I read somewhere that you can get used to anything and that the force of habit is the strongest force in our lives. I don’t believe that. I think that is just an excuse that we use, so that we don’t have to think about other peoples’ suffering, or indeed about our own suffering. It is true that humans can bear a lot of things, but it’s not because they get used to it, but because within them there is a faint spark of hope that some day they might break free of the habit… If the first attempt to break free is unsuccessful – and it usually is – then we try again, but the second impulse is weaker, and leaves us even more bitter and beaten up.
And so Richard continues to down his red wine, and chases after women and money, my friend Luise continues to chat up men young enough that she could be their mother, while I continue to stand in front of the window and stare out into the garden. Stella, this stupid young person, was successful at her very first attempt at escape.My own translation.
You could argue that female emancipation has come a long way since the 1950s, but I still know so many women (not just of the older generation, but of my age and younger) who are clinging onto unsatisfactory relationships for the sake of the children or for financial reasons, and tell themselves stories that enable them to continue to lead their lives without rocking the boat too much.
It is incredible how much the author manages to fit into very few pages, how complex the thought processes are, and how much there is to read between the lines. Every word counts with Marlen Haushofer. This is tightrope walking on the very edge of the precipice (or the verge of a mental breakdown) and you keep reading to see just how the narrator can pull it off.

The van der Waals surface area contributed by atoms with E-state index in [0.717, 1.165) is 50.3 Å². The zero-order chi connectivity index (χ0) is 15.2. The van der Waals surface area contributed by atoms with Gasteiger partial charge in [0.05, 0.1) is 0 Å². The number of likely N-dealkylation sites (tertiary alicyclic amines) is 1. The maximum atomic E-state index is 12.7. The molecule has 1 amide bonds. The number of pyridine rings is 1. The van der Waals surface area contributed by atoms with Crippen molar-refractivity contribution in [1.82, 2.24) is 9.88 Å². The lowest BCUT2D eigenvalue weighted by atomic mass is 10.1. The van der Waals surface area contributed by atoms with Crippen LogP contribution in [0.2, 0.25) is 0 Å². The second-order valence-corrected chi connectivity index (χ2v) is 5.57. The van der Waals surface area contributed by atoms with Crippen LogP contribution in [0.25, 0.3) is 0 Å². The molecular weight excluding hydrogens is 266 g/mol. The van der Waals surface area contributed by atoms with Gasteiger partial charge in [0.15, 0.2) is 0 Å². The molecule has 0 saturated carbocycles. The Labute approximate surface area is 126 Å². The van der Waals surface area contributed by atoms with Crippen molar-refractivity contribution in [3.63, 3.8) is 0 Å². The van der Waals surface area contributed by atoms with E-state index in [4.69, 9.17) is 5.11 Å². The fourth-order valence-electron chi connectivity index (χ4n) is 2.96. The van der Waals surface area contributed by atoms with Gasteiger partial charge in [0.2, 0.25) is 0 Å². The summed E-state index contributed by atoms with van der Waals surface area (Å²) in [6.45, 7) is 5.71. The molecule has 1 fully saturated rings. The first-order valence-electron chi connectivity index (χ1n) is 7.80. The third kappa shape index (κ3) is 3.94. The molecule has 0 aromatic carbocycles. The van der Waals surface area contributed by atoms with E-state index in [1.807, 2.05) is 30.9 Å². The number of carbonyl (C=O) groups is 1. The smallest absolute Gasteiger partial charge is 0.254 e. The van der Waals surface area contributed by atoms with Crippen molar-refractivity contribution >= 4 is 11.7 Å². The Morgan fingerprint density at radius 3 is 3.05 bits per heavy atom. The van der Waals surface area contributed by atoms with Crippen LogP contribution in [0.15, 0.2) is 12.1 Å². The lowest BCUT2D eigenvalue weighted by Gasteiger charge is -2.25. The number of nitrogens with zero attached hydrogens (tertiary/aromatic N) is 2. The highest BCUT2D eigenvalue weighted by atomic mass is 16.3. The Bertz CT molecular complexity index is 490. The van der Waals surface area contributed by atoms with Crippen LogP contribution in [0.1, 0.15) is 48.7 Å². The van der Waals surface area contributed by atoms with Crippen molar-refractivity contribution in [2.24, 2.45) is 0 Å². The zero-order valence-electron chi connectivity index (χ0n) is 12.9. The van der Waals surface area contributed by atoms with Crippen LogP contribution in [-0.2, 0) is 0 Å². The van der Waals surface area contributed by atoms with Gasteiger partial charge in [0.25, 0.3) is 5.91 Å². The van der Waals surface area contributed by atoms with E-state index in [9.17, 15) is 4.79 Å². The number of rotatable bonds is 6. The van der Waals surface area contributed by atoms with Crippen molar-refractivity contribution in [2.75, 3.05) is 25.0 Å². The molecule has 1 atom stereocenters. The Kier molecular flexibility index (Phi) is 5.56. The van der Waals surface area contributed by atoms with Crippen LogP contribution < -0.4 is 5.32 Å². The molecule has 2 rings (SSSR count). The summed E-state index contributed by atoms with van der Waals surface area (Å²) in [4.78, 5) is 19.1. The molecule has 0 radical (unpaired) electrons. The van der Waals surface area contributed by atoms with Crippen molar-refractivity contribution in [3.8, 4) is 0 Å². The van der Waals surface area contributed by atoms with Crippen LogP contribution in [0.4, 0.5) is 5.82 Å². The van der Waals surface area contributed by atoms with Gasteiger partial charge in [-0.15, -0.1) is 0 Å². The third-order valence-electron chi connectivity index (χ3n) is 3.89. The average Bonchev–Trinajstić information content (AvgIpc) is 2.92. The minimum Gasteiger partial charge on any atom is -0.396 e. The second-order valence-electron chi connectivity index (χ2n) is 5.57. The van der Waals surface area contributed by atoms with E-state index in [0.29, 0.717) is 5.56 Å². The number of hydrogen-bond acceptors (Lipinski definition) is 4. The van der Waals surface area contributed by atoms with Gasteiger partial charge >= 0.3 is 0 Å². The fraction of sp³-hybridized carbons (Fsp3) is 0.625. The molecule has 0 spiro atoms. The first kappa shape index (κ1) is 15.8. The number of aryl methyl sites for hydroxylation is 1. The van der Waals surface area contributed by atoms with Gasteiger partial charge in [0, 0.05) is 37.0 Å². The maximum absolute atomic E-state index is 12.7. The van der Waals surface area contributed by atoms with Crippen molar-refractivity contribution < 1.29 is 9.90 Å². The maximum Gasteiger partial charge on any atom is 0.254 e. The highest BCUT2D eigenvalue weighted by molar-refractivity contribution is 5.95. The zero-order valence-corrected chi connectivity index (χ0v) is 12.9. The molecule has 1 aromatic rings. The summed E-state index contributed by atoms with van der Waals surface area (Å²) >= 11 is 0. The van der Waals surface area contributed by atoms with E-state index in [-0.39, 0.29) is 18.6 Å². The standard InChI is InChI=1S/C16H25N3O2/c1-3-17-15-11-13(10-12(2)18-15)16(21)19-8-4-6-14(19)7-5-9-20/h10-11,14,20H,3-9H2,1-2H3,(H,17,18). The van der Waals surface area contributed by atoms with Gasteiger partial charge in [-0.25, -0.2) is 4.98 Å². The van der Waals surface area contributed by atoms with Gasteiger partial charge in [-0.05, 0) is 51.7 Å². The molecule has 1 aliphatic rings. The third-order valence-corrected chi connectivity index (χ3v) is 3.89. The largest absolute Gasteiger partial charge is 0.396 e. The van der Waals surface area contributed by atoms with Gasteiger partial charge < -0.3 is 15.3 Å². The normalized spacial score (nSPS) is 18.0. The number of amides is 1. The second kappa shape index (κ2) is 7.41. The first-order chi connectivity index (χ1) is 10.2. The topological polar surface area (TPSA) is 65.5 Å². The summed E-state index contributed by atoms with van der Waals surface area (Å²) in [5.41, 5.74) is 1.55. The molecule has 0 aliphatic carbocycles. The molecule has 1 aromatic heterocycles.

Sara Gran: Come Closer
The ambiguous narrator in Gran’s short novel (almost a novella, 165 pages with lots of blank spaces) is not just on the verge of a mental breakdown, but actually plunges into it before our (horrified) eyes – or rather, into demonic possession. Amanda is a successful architect who has just moved into a rather lovely loft apartment with her husband. It starts off with unexplained tapping noises, escalates with unprofessional conduct at work, uncontrollable urges to shoplift or hurt others, start smoking again or hooking up with strangers in bars. And it just gets more and more self-destructive and dangerous to others from there onwards. Amanda thinks she knows her demon, a beautiful wild woman called Naamah, and she makes sporadic efforts to exorcise her, but at other times she is exhilarated by the things the demon makes her do… and we start to wonder if it isn’t a split personality or some form of schizophrenia. Or perhaps another attempt at escape – a far more active one than Marlen Haushofer’s Anna.
Of course she fought at first. They all do. And then they see the possibilities and they’re happy to go along. She could have gone on forever, in her small lonely life. But sometimes the door to a bigger life opens, and it isn’t so easy to say No. You can’t spend your whole life saying No. Sometimes you have to say Yes, and see where it takes you.
I love the ambiguity of it, that there are hints at Amanda’s past or the small dissatisfactions in her present-day life which might make her susceptible to ‘demon attacks’. This book too has a real sense of malevolence and menace, although the horror is more graphic than in Marlen Haushofer’s work. Both authors, however, have a slightly detached, almost deadpan style at times, the kind of voice I can hear echoing for days afterwards in my head. Ultimately, just like with We Kill Stella, this book refuses to give us any clear-cut answers. Both these stories fit into a long line of prestigious ‘uncanny’ portrayals of the female psyche by such writers as Charlotte Perkins Gilman, Shirley Jackson or, more recently, Carmen Maria Machado.